Waterloo students to race autonomous vehicles at Indy speedway
Racecar Waterloo students helped to develop will drive itself around Indianapolis Motor Speedway at up to 120 miles per hour
Racecar Waterloo students helped to develop will drive itself around Indianapolis Motor Speedway at up to 120 miles per hourBy Media Relations
Two students at the University of Waterloo expect to be part of history this weekend when an autonomous, million-dollar racecar they helped develop drives itself around the famed Indianapolis Motor Speedway at speeds of up to 120 miles per hour.
Brian Mao and Ben Zhang are members of a four-university team set to compete with rivals from around the world for a US $1-million top prize at the Indy Autonomous Challenge on Saturday.
“This is something nobody else has done before – take autonomous vehicles up to those kinds of speeds,” said Mao, a master’s student in applied mathematics. “There are a lot of unsolved problems that have to be tackled.”
Ten teams representing 21 universities will put modified Dallara AV-21 racecars through their paces at Indy, the largest sports venue in the world, as the culmination of a competition that included several simulated races.
Students from nine countries have been working since 2019 to program driverless cars equipped with the latest sensory equipment so they are capable of negotiating the track on their own at high speeds. Waterloo is the sole Canadian school involved.
“The only control we have is an emergency button,” said Zhang, a master’s student in electrical and computer engineering.
Mao (BASc ’20, mechanical engineering) and Zhang (BCS ’20, computer science) have been in Indianapolis for about six weeks, working full-time to integrate software developed by their team into the actual racecar.
“Honestly, it’s amazing just seeing it in person,” Mao said of the stadium. “The track is so big that after the first turn, we won’t even be able to see our car. We have to watch it on several monitors.”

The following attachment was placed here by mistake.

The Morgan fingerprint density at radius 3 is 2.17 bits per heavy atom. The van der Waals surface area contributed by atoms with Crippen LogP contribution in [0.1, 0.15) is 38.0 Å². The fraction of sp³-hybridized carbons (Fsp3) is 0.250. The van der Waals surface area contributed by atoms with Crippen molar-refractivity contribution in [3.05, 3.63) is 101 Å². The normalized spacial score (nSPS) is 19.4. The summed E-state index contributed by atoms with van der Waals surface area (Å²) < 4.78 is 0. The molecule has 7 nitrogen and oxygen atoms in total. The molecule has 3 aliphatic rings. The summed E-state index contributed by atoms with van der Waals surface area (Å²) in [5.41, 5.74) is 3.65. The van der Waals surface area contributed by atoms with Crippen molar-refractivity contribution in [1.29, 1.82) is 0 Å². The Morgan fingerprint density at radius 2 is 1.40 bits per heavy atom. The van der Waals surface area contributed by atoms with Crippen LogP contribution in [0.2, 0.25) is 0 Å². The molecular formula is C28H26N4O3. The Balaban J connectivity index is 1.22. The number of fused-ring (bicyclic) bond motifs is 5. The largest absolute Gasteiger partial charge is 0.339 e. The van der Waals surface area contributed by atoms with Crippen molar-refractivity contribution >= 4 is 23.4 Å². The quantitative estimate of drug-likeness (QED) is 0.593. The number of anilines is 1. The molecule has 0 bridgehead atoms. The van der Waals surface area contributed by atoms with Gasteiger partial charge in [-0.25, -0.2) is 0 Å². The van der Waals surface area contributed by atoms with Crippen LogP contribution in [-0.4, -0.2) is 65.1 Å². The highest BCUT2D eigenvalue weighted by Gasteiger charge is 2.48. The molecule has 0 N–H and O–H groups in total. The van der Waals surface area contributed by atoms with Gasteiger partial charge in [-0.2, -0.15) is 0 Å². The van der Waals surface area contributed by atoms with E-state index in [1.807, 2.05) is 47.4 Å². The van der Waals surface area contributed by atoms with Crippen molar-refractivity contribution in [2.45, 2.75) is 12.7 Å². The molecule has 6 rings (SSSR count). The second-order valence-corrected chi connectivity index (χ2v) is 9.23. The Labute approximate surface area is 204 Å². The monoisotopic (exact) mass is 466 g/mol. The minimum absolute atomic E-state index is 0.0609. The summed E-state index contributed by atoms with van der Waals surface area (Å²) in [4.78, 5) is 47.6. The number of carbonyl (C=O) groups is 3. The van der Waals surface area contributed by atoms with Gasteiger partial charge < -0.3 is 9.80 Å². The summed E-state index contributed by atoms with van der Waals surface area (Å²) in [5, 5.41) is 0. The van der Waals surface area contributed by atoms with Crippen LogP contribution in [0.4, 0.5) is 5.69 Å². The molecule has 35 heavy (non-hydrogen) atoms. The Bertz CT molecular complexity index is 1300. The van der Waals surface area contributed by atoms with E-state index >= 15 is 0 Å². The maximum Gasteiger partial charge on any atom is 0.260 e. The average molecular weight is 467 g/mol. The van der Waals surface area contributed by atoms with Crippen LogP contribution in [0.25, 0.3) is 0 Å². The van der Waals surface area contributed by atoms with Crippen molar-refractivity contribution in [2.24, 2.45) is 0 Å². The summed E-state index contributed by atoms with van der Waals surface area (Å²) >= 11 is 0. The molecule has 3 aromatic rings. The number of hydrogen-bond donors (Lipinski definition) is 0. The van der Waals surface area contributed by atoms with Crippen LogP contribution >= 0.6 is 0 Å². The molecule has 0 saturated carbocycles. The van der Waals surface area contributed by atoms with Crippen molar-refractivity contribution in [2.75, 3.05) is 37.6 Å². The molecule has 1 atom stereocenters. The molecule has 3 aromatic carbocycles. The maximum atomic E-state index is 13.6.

Waterloo initially had a team of its own called WATORACE, but joined forces with the Massachusetts Institute of Technology, the University of Pittsburgh and the Rochester Institute of Technology to pool resources and expertise due to the complexity of the project.
The core of the Waterloo contingent, a subgroup of student design team WATonomous, also includes software engineering undergraduate Kyle Anderson, computer science undergraduate Ryan Larkin and Rollen D’Souza, a PhD student in electrical and computer engineering.
Mao, 23, of Newmarket and Zhang, 24, of Vancouver will be part of a six-person pit crew for their car when the final race – the details of which are still being worked out by organizers – is staged. It was one of just four that didn’t crash in the final simulated race in June.
“We are confident it will go around the track at high speed,” said Zhang. “We have tested it multiple times. What we’re still a bit unsure of is its obstacle avoidance manoeuvre.”
Organized by Energy Systems Network and the Indianapolis Motor Speedway, and backed by a long list of sponsors, the event is meant to advance technology for the commercialization of autonomous vehicles and advanced driver-assistance systems.
Waterloo’s joint team backed off its original goal of a 180-mph top speed to improve safety and complete the race unscathed.
“We’re both nervous and excited at the same time because we’ve put in so much time and care so much about this,” Mao said. “We really want to make sure we don’t crash the car.”
The University of Waterloo acknowledges that much of our work takes place on the traditional territory of the Neutral, Anishinaabeg and Haudenosaunee peoples. Our main campus is situated on the Haldimand Tract, the land granted to the Six Nations that includes six miles on each side of the Grand River. Our active work toward reconciliation takes place across our campuses through research, learning, teaching, and community building, and is centralized within our Office of Indigenous Relations.